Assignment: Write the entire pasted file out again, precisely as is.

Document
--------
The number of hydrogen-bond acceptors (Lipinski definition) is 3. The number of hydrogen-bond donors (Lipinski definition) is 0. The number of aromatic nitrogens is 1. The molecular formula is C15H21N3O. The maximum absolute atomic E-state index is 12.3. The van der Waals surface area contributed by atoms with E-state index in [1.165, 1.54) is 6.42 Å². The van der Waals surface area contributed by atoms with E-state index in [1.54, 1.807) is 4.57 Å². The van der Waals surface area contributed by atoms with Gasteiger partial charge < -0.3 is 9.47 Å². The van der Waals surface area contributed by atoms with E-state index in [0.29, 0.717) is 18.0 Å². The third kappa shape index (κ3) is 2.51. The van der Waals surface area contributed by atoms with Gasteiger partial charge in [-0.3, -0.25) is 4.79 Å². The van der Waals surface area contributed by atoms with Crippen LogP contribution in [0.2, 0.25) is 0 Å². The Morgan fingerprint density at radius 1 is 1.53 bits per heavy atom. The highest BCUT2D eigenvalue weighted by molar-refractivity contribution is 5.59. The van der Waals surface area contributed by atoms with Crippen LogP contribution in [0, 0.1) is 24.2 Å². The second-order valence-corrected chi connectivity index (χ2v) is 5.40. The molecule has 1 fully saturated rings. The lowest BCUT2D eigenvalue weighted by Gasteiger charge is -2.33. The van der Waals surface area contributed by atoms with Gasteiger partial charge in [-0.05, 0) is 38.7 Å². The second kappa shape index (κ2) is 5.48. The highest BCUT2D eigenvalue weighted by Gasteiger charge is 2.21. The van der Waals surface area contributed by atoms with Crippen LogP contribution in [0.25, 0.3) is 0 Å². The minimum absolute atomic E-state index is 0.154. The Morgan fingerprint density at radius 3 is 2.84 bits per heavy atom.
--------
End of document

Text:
The number of hydrogen-bond acceptors (Lipinski definition) is 3. The number of hydrogen-bond donors (Lipinski definition) is 0. The number of aromatic nitrogens is 1. The molecular formula is C15H21N3O. The maximum absolute atomic E-state index is 12.3. The van der Waals surface area contributed by atoms with E-state index in [1.165, 1.54) is 6.42 Å². The van der Waals surface area contributed by atoms with E-state index in [1.54, 1.807) is 4.57 Å². The van der Waals surface area contributed by atoms with Gasteiger partial charge < -0.3 is 9.47 Å². The van der Waals surface area contributed by atoms with E-state index in [0.29, 0.717) is 18.0 Å². The third kappa shape index (κ3) is 2.51. The van der Waals surface area contributed by atoms with Gasteiger partial charge in [-0.3, -0.25) is 4.79 Å². The van der Waals surface area contributed by atoms with Crippen LogP contribution in [0.2, 0.25) is 0 Å². The Morgan fingerprint density at radius 1 is 1.53 bits per heavy atom. The highest BCUT2D eigenvalue weighted by molar-refractivity contribution is 5.59. The van der Waals surface area contributed by atoms with Crippen LogP contribution in [0, 0.1) is 24.2 Å². The second-order valence-corrected chi connectivity index (χ2v) is 5.40. The molecule has 1 fully saturated rings. The lowest BCUT2D eigenvalue weighted by Gasteiger charge is -2.33. The van der Waals surface area contributed by atoms with Gasteiger partial charge in [-0.05, 0) is 38.7 Å². The second kappa shape index (κ2) is 5.48. The highest BCUT2D eigenvalue weighted by Gasteiger charge is 2.21. The van der Waals surface area contributed by atoms with Crippen LogP contribution in [0.25, 0.3) is 0 Å². The minimum absolute atomic E-state index is 0.154. The Morgan fingerprint density at radius 3 is 2.84 bits per heavy atom.